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Back to basics: set the hook
  |  First Published: September 2012



Reel spooled, drag set, cast made – it’s time to feel for that first bite and then set the hook!

When a hungry fish takes a chomp at your baited hook, lure or fly, you can usually tell immediately that this exciting event has occurred. The indication you receive may range from a tiny pluck or tick on the line to a dip of the rod tip, a quiver of the float (if you’re using one), or even a full-blooded wrench that threatens to rip the outfit clean out of your hands!

How you react to such a nibble, tug or bite can spell the difference between hooking the fish and missing it, or even losing your bait.

In most cases, when you feel the bite of a fish through your line, you will need to strike in response. To strike means to raise the rod tip or crank the reel handle (preferably, do both things at once) in order to pull on the line and set the hook; in other words, to make sure that the hook is firmly planted in the fish’s mouth.

Two common mistakes in this area are to strike too hard and to strike too late. You really don’t need to rip the fish’s head off when striking, especially if using modern, low-stretch lines such as braid or PE! Modern fish hooks are wickedly sharp, and only a modest pull is usually required to bury the point and barb, especially if the fish is also pulling in the opposite direction at the same time. Too much gusto can prove to be counterproductive, because you might actually rip the hook clear of the fish’s gob or, in extreme cases, even break the line.

Timing is critical, too. If you’re going to successfully set the hook, the strike needs to be made while the bait or lure is still inside the fish’s mouth — not after it has been thoroughly chewed up or nibbled at and then spat out or stolen.

Rather than strike too hard or too late, try the following steps: Concentrate on reacting quickly, smoothly and with the minimum of excess force to any movement in the line. Respond to a bite or tug on the line by briskly, but smoothly, raising the rod tip through an arc of 30-50cm while also quickly turning the reel handle two or three times. This response is usually all the effort that’s needed to securely set a hook.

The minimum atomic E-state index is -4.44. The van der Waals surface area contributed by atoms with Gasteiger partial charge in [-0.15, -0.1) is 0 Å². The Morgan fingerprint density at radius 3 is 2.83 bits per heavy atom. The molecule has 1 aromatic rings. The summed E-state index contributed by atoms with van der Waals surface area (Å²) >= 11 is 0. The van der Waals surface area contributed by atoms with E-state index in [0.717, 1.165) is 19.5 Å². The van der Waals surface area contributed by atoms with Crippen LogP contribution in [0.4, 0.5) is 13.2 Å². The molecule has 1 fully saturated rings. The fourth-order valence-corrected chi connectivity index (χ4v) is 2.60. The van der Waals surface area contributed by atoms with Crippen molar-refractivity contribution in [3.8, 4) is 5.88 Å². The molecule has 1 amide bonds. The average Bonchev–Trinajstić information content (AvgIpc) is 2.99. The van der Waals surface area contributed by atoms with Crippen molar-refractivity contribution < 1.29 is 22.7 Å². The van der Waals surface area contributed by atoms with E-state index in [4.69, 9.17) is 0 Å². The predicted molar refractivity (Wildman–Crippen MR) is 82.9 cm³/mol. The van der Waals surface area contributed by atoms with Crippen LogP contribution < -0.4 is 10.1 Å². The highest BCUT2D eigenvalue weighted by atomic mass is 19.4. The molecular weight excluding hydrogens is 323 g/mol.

If you can feel by the lack of extra weight that your well-timed, restrained striking action has missed the mark, quickly lower the rod to the original position and stop winding the reel. By doing this, the bait stays near the fish and chances are good that the critter may come back for a second bite at the cherry. If you’re lure casting, simply continue the retrieve.

Of course countless exceptions exist to the general rules just described for dealing with a bite and strike. Nevertheless, with practice it becomes obvious you’re striking or hook-setting action needs to be significantly delayed, when no strike is necessary at all, or when a much harder, more aggressive hook-set is warranted (such as when using a weedless-rigged soft plastic, where the hook point is concealed or shielded by the body of the lure).

To begin with, however, try maintaining a high level of line control so you can actually detect bites and then reacting quickly but smoothly to any biting fish, as described above. In most instances, this strategy offers the greatest chance of success, and only if you consistently fail to achieve positive results should you experiment with different strategies.

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